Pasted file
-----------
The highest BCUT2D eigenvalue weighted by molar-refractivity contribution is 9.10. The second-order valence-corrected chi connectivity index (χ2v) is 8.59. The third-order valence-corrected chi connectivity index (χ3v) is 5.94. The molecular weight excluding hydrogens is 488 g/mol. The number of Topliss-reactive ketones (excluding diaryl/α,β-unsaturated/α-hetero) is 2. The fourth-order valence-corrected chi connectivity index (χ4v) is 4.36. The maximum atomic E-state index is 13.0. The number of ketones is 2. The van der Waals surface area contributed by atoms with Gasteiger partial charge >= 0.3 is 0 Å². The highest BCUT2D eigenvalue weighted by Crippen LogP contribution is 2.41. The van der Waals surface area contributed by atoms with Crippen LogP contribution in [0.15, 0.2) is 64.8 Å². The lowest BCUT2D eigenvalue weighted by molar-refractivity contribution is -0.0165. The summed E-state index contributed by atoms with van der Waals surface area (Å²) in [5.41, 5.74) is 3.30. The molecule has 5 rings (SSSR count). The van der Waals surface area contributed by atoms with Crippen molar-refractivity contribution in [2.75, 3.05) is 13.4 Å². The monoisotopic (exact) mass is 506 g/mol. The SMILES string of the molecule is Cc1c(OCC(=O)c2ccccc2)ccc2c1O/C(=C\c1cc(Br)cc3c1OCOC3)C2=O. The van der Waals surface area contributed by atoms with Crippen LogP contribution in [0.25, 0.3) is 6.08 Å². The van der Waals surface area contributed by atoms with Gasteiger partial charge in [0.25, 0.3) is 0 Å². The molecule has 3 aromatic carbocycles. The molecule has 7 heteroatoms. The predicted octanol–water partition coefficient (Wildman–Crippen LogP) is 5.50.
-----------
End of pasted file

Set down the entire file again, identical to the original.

The highest BCUT2D eigenvalue weighted by molar-refractivity contribution is 9.10. The second-order valence-corrected chi connectivity index (χ2v) is 8.59. The third-order valence-corrected chi connectivity index (χ3v) is 5.94. The molecular weight excluding hydrogens is 488 g/mol. The number of Topliss-reactive ketones (excluding diaryl/α,β-unsaturated/α-hetero) is 2. The fourth-order valence-corrected chi connectivity index (χ4v) is 4.36. The maximum atomic E-state index is 13.0. The number of ketones is 2. The van der Waals surface area contributed by atoms with Gasteiger partial charge >= 0.3 is 0 Å². The highest BCUT2D eigenvalue weighted by Crippen LogP contribution is 2.41. The van der Waals surface area contributed by atoms with Crippen LogP contribution in [0.15, 0.2) is 64.8 Å². The lowest BCUT2D eigenvalue weighted by molar-refractivity contribution is -0.0165. The summed E-state index contributed by atoms with van der Waals surface area (Å²) in [5.41, 5.74) is 3.30. The molecule has 5 rings (SSSR count). The van der Waals surface area contributed by atoms with Crippen molar-refractivity contribution in [2.75, 3.05) is 13.4 Å². The monoisotopic (exact) mass is 506 g/mol. The SMILES string of the molecule is Cc1c(OCC(=O)c2ccccc2)ccc2c1O/C(=C\c1cc(Br)cc3c1OCOC3)C2=O. The van der Waals surface area contributed by atoms with Crippen LogP contribution in [0.25, 0.3) is 6.08 Å². The van der Waals surface area contributed by atoms with Gasteiger partial charge in [0.25, 0.3) is 0 Å². The molecule has 3 aromatic carbocycles. The molecule has 7 heteroatoms. The predicted octanol–water partition coefficient (Wildman–Crippen LogP) is 5.50.